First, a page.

Creativity During Tough Times

There are two types of people in the world: those who channel their stress into creativity during tough times, and those who feel blocked by it.

2020 was a year of tough times, and 2021 seems to be heading in that same direction. (Insert: face-palm.)

If you’re like me, you might find that you need to be creative just to manage all the stress and emotions. I wrote a lot during 2020. I painted. I decorated my house. I baked bread. I needed those creative outlets to just process everything.

Creativity (in ALL its forms) is a way of visually (or auditorily, or tactilely, etc.) working through strong emotions that you might not know what to do with. I have found that I ALWAYS feel better after doing something productive, usually with my hands.

We are creative (and created) beings! Even if you think you’re not a “creative person,” you are. Creativity takes many forms.

Just look at children: I have one child who likes to write comic books, one child who likes to build with LEGOS and one child who plays pretend with her baby doll. Some children build forts, some draw pictures, and some sing into a pretend microphone. All are different expressions of creativity.

Maybe for you it’s playing music, maybe it’s painting or writing. But maybe it’s not. Maybe it’s cooking, or working with your hands, or writing a budget, or baking, or organizing your pantry. It doesn’t matter.

You are a creative person.

But what if, like many people, 2020 (and now 2021) made you feel stuck? The stress and high emotions strangled your creativity, and you weren’t able to do anything? You didn’t write one word, or make anything, or do anything productive.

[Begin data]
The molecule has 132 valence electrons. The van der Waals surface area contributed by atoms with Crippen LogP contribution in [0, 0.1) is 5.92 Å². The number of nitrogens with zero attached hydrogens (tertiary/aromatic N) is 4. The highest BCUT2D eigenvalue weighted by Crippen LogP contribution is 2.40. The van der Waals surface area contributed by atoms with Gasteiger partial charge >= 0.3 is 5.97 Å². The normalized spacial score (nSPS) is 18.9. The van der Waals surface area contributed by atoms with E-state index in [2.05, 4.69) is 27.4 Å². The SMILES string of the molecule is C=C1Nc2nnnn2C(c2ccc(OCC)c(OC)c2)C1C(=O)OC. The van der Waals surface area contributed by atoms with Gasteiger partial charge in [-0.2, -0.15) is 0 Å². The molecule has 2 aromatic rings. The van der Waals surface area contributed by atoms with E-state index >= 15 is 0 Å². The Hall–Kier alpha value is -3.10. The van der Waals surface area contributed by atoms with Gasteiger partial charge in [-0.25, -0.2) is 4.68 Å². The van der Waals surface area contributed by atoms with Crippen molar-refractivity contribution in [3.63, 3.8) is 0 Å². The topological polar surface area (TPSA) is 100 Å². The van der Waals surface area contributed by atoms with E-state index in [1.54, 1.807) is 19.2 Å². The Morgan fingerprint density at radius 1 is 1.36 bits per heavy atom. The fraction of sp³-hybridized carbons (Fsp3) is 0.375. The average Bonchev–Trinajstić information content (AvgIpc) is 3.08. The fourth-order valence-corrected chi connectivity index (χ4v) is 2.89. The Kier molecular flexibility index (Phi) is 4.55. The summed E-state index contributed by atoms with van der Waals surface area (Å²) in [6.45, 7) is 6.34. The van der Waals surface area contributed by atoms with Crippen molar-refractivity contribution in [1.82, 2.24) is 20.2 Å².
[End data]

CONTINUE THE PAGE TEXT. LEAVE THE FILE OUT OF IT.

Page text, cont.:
Maybe you were just trying to survive.

You know what? That’s valid.

And with 2021 starting off just as bad as 2020, it might be another tough year.

The good news is, when you’re ready, you will pursue those things again. Or maybe, your creativity might look different in the coming year. And that’s okay, too.

If you feel blocked or stuck, instead of putting pressure on yourself to “do something creative,” give yourself permission to fill up on other people’s work that inspires you. Listen to music that lifts you up, or read books that you love. View images that inspire you or that you find beautiful. Look up new recipes, just for fun. Whatever fills you up, surround yourself in it.

(And may I suggest you turn off the TV and stop the doom scrolling? That won’t help at all.)

Fill up with good things, so that when you’re ready to get back to writing or working, or whatever, you’re ready.

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